3. Molecular-dynamics analysis of mobile helium cluster reactions near surfaces of plasma-exposed tungsten

    SciTech Connect

    Hu, Lin; Maroudas, Dimitrios; Hammond, Karl D.; Wirth, Brian D.

    2015-10-28

    We report the results of a systematic atomic-scale analysis of the reactions of small mobile helium clusters (He{sub n}, 4 ≤ n ≤ 7) near low-Miller-index tungsten (W) surfaces, aiming at a fundamental understanding of the near-surface dynamics of helium-carrying species in plasma-exposed tungsten. These small mobile helium clusters are attracted to the surface and migrate to the surface by Fickian diffusion and drift due to the thermodynamic driving force for surface segregation. As the clusters migrate toward the surface, trap mutation (TM) and cluster dissociation reactions are activated at rates higher than in the bulk. TM produces W adatoms and immobile complexes of helium clusters surrounding W vacancies located within the lattice planes at a short distance from the surface. These reactions are identified and characterized in detail based on the analysis of a large number of molecular-dynamics trajectories for each such mobile cluster near W(100), W(110), and W(111) surfaces. TM is found to be the dominant cluster reaction for all cluster and surface combinations, except for the He{sub 4} and He{sub 5} clusters near W(100) where cluster partial dissociation following TM dominates. We find that there exists a critical cluster size, n = 4 near W(100) and W(111) and n = 5 near W(110), beyond which the formation of multiple W adatoms and vacancies in the TM reactions is observed. The identified cluster reactions are responsible for important structural, morphological, and compositional features in the plasma-exposed tungsten, including surface adatom populations, near-surface immobile helium-vacancy complexes, and retained helium content, which are expected to influence the amount of hydrogen re-cycling and tritium retention in fusion tokamaks.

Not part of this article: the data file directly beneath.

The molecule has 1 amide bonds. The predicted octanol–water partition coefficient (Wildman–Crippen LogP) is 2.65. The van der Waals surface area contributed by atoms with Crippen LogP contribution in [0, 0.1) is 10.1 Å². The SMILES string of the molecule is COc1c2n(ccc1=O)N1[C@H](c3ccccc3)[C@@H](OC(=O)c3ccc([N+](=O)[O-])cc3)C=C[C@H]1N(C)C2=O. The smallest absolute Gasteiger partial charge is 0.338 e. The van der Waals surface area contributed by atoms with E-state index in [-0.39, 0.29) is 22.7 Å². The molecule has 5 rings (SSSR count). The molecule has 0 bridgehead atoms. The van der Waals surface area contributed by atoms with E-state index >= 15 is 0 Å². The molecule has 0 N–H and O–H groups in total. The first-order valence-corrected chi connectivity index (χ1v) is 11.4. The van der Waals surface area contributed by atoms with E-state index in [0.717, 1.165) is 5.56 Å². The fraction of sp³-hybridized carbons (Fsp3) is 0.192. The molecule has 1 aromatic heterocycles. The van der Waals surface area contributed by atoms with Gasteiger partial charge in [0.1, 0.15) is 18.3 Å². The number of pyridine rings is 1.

4. MAGNETOHYDRODYNAMIC SIMULATIONS OF THE FORMATION OF COLD FRONTS IN CLUSTERS OF GALAXIES: EFFECTS OF ANISOTROPIC VISCOSITY

    SciTech Connect

    Suzuki, Kentaro; Ogawa, Takayuki; Matsumoto, Yosuke; Matsumoto, Ryoji E-mail: ogawa@astro.s.chiba-u.ac.jp E-mail: matumoto@astro.s.chiba-u.ac.jp

    2013-05-10

    We carried out three-dimensional magnetohydrodynamic simulations to study the effects of plasma viscosity on the formation of sharp discontinuities of density and temperature distributions, cold fronts, in clusters of galaxies. By fixing the gravitational potential that confines the cool, dense plasma in a moving subcluster, we simulated its interaction with the hot, lower density plasma around the subcluster. At the initial state, the intracluster medium (ICM) is assumed to be threaded by uniform magnetic fields. The enhancement of plasma viscosity along the direction of magnetic fields is incorporated as anisotropic viscosity depending on the direction of magnetic fields. We found that the Kelvin-Helmholtz instability at the surface of the subcluster grows even in models with anisotropic viscosity, because its effects on the velocity shear across the magnetic field lines are suppressed. We also found that magnetic fields around the interface between the subcluster and ICM are amplified even in the presence of viscosity, while magnetic fields behind the subcluster are amplified up to {beta}{sup -1} {approx} 0.01 in models with viscosity, whereas they are amplified up to {beta}{sup -1} {approx} 0.1 in models without viscosity, where {beta} is the ratio of gas pressure to magnetic pressure.